It's one thing to lose a pet of your own, but if your partner, friend, or family member loses a pet that you've never met, it can be hard to watch them grieve and difficult to know how to help. But just because you never met their pet doesn't mean you can't support them.
We all have different, and special, relationships with our pets. As Jay Lappin, clinical social worker and family therapist, said, "They are both pets and family — we celebrate their birthdays, they're part of our rituals, and their personalities bring out sides of ourselves only seen at home." Pets are nonjudgmental companions, which can feel like a refreshing break from the rest of the world.
"Many times, our pets are our therapists," said Danielle Cromartie-Williams, licenced professional counselor and psychotherapist. "Our pets have grown with us and have been our main source of comfort. That shouldn't be overlooked." Studies have even shown that petting a dog can lower our blood pressure. That emotional connection is what makes losing them so hard, and the uniqueness of each individual pet-to-owner relationship can make supporting a bereaved pet owner difficult. Here's how you can support a friend or partner who's lost a pet.
- Adapt to the Owner
"Just as we humans differ in so many other ways, different pet owners will respond differently to their loss," said Jenny TeGrotenhuis, LMHC, certified Gottman relationship therapist and writer. Because our relationships with our pets are different, our grief will look different, too. Some pet owners might need to be alone to process their grief, while others might require more care and attention. But even if somebody needs time alone, that doesn't mean you shouldn't reach out to them. "Your care helps them feel seen and secure as they grieve their loss," TeGrotenhuis said.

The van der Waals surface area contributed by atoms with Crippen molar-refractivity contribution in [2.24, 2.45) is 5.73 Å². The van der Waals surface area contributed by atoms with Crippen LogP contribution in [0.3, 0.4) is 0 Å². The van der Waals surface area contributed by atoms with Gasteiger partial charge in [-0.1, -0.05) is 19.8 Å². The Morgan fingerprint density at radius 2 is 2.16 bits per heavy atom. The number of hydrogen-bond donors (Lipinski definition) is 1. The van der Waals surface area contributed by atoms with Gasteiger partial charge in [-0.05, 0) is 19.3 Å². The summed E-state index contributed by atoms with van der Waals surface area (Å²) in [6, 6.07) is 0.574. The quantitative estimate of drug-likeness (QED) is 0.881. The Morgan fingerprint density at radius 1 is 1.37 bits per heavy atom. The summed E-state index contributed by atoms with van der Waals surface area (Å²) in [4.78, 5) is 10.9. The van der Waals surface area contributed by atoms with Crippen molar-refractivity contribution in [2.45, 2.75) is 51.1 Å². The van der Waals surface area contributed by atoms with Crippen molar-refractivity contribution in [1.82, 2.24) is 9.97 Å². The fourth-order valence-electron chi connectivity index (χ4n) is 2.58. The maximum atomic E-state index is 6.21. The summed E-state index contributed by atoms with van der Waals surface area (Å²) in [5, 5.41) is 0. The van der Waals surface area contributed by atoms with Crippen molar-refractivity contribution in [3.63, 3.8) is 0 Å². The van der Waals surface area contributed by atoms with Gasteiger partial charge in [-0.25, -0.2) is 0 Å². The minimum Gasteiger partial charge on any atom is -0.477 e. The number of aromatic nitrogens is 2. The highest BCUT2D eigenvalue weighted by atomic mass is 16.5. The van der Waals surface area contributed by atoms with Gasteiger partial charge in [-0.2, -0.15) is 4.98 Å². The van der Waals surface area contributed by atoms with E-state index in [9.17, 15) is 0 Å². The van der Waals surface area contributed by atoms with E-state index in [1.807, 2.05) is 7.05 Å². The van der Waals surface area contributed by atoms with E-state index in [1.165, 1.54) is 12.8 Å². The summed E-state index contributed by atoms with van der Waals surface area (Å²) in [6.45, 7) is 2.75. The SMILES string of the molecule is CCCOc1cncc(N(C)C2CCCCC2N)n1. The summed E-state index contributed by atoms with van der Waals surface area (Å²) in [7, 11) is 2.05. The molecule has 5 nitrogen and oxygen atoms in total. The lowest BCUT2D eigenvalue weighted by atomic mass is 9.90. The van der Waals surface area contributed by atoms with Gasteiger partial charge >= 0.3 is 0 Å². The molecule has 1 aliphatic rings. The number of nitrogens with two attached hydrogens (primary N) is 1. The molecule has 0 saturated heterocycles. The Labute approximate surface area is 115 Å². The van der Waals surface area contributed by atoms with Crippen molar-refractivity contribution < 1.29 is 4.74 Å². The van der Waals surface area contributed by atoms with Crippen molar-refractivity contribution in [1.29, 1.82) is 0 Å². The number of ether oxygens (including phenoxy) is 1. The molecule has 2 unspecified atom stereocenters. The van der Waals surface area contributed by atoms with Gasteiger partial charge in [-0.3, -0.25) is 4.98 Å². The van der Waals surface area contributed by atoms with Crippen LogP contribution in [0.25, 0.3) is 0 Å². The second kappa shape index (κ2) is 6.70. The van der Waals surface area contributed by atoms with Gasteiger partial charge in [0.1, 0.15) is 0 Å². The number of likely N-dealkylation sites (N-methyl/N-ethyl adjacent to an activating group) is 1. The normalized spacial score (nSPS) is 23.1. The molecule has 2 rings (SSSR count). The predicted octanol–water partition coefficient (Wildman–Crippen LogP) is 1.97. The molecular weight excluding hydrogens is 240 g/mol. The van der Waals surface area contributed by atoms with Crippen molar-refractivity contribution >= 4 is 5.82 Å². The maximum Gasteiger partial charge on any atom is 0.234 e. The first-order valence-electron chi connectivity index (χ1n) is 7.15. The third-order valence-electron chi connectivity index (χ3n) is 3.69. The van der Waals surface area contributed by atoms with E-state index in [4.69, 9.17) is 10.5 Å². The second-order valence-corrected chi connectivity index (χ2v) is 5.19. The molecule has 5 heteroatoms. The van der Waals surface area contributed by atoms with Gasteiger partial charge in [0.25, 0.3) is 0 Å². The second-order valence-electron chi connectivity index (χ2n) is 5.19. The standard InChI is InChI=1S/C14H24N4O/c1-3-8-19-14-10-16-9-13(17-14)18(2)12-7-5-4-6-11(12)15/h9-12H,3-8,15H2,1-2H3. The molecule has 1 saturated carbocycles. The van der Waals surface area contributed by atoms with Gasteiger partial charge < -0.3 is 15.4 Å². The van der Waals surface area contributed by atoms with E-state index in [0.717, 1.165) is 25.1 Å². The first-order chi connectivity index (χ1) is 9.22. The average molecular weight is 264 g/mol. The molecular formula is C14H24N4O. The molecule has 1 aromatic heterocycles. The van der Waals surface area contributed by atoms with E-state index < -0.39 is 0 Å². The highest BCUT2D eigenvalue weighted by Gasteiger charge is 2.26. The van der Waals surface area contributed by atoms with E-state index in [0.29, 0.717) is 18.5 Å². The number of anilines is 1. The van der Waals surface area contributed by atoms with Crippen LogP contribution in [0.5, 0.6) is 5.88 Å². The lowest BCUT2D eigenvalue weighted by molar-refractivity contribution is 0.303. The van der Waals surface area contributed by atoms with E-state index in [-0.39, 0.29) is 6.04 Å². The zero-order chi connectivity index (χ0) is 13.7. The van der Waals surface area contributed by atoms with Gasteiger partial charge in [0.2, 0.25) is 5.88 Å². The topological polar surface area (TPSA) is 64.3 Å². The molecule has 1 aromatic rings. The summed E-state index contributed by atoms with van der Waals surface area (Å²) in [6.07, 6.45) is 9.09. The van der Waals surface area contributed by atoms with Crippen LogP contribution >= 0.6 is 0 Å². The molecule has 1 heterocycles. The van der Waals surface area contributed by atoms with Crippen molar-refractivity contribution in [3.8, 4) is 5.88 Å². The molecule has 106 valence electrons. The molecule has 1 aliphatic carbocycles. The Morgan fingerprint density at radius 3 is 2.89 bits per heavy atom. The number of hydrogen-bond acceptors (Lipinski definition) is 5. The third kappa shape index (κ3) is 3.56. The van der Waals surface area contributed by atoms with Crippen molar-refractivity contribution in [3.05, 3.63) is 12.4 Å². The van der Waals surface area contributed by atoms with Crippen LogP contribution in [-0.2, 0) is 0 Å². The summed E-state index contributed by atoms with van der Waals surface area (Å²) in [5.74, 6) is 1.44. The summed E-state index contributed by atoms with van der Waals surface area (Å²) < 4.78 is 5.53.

- Fill the Gap
Identify the needs that a pet might have met for someone, and step in to help, recommended Angela James, licenced professional counselor. For example, if they've lost a dog, they've also lost the daily walks and social interactions that come with getting out and exercising their pet. The routine and exercise are important needs for people, outside of just the animal, and the absence of that routine can drive home the absence of the pet even harder. By filling it and honouring that lost ritual, you're supporting the owner's mental health in more ways than one.
- Honour the Loss
No matter how someone grieves, honouring the loss in a way that follows the pet owner's lead is important, TeGrotenhuis said. She suggested a card, printed photo or ornament, or other memento that can show you care and honour the friendship that they lost. Cromartie-Williams suggested a picture frame or engraved keychain the owner can always have with them. TeGrotenhuis also recommended having some sort of ritual to honour the pet's life and help bring closure.
"Taking a little time to just let your friend process their loss can be the most helpful," she said. She recommended asking about a favourite memory of the pet, what drew someone to their pet, or what the pet was like when the owner first brought them home. "These types of open-ended questions let them tell their story and process the loss."
- Talk About It
Whatever your approach, it's important to acknowledge that they've lost a friend. "The first thing that I would say is to help them normalize grieving the loss of a pet in the first place. A loss is a loss," James said. If someone loses a pet, they may feel "guilty or weird" about the intensity of the grief they feel. This makes them more likely to minimize that grief rather than share it, which is why it's important to give them permission to grieve as much as they need to. While confronting a pet's death can be difficult, it can actually help create a context for grief that they can call on for coping with greater losses later in life.
As TeGrotenhuis put it, "I think it's always appropriate to ask how someone is doing with losing a pet." While people will vary widely on their preferences for being cared for in a time of grief, her golden rule is to "follow the lead of the one who is in need."